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Radio From Hell Garden Progress Richie T |
06/01/2012 | Filed In: Radio From Hell |

Radio From Hell Garden Progress

Garden From Hell - Starts from nursery Earth and Eden in Midway (the Rosemary, Raspberry, Tomatillo, African Blue Basil, Lemon Thyme).

We planted garlic and walking onion (our favorite onion). Walking onion is also known as egyptian onion, we didn't see too many people growing this in Boston but it seems to be a popular item here at the Wasatch Community Gardens. The garlic bulbs came from a classmate of Tara's in the Master Gardener's Program offered at USU extension at Thanksgiving Point. It is a hard-neck variety with strong flavor that will add much to the Salsa From Hell when it's ready...also they're HUGE! The walking onion is a 5th generation heirloom variety. Tara and I started the onion 4 years ago in Boston, this is its 5th season off the same mother plant. The onion is 100% edible; the bulb, the stalk and the cloves at the top. The bulb tastes like a spicy red onion, the stalks are very big around and have a flavor like very strong green onion/chives, and the cloves that grow on top (which are later planted if not eaten) are like a red onion with a hint of garlic. They call this plant "walking onion" because if left to it's own devices, it will bend down, drop the cloves to the ground and root itself again "walking" around the garden! This specific plant made the trek to UT in the back of a 14 ft U-haul over 5 days of driving while we moved here last August. With no light or water this sucker survived just fine. This onion has seen Mt. Rushmore and the Corn Palace in South Dakota (worlds only corn palace.......it's a palace made of corn, no joke.)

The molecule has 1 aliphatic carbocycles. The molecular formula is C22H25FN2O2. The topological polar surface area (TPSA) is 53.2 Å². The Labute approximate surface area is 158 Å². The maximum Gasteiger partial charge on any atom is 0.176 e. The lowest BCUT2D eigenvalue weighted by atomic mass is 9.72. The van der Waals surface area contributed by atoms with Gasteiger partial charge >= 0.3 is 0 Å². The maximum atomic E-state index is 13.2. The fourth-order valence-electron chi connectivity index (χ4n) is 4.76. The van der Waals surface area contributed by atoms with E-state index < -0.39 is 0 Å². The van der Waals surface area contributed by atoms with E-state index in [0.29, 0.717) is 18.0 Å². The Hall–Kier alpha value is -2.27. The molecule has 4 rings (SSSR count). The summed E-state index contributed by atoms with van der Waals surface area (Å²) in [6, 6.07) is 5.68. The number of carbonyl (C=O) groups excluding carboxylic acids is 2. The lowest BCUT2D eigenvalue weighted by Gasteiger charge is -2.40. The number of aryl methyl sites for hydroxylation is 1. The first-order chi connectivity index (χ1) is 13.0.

Cocktail of the week

Hendrix Martini

Classic and simple with a hint of cucumber!

Step 1: Pour Hendrix into a shaker, 5 parts Step 2: A dash of vermouth Step 3: (optional) 1 tablespoon diced cuckes

Shake the hell out of it

Step 4: Garnish with a slice of cucumber

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Urban Gothic Richie T |
05/11/2012 | Filed In: Radio From Hell Gardener

Urban Gothic

Urban Gothic

After weeding the garden it was time to treat the soil. Wasatch Community Gardens already had a compost pile for their patrons to use, SCORE! We added a couple of wheel-barrows full of compost, some sweet organic soil from Fox Farms, and some organic fertilizer also from Fox Farms. We gave it enough TLC that the crops should be plentiful all season long.